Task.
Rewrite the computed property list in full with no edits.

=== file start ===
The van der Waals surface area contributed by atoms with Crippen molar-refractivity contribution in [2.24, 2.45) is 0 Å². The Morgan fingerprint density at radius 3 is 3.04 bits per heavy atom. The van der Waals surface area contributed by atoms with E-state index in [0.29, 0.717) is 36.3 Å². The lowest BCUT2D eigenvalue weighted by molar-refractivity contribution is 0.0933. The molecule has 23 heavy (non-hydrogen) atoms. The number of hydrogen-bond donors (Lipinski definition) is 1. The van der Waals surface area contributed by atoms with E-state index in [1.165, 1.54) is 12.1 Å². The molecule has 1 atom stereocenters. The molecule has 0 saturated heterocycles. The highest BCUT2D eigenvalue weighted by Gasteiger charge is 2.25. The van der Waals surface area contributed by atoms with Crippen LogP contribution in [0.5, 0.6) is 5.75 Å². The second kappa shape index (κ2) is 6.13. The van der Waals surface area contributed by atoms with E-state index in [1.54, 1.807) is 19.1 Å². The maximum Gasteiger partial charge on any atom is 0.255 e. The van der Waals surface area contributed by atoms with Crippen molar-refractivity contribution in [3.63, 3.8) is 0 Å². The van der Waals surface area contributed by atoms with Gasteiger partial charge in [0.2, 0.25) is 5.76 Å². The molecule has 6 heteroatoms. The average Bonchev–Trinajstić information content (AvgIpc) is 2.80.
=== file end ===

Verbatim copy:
The van der Waals surface area contributed by atoms with Crippen molar-refractivity contribution in [2.24, 2.45) is 0 Å². The Morgan fingerprint density at radius 3 is 3.04 bits per heavy atom. The van der Waals surface area contributed by atoms with E-state index in [0.29, 0.717) is 36.3 Å². The lowest BCUT2D eigenvalue weighted by molar-refractivity contribution is 0.0933. The molecule has 23 heavy (non-hydrogen) atoms. The number of hydrogen-bond donors (Lipinski definition) is 1. The van der Waals surface area contributed by atoms with E-state index in [1.165, 1.54) is 12.1 Å². The molecule has 1 atom stereocenters. The molecule has 0 saturated heterocycles. The highest BCUT2D eigenvalue weighted by Gasteiger charge is 2.25. The van der Waals surface area contributed by atoms with Crippen LogP contribution in [0.5, 0.6) is 5.75 Å². The second kappa shape index (κ2) is 6.13. The van der Waals surface area contributed by atoms with E-state index in [1.54, 1.807) is 19.1 Å². The maximum Gasteiger partial charge on any atom is 0.255 e. The van der Waals surface area contributed by atoms with Crippen molar-refractivity contribution in [3.63, 3.8) is 0 Å². The van der Waals surface area contributed by atoms with Gasteiger partial charge in [0.2, 0.25) is 5.76 Å². The molecule has 6 heteroatoms. The average Bonchev–Trinajstić information content (AvgIpc) is 2.80.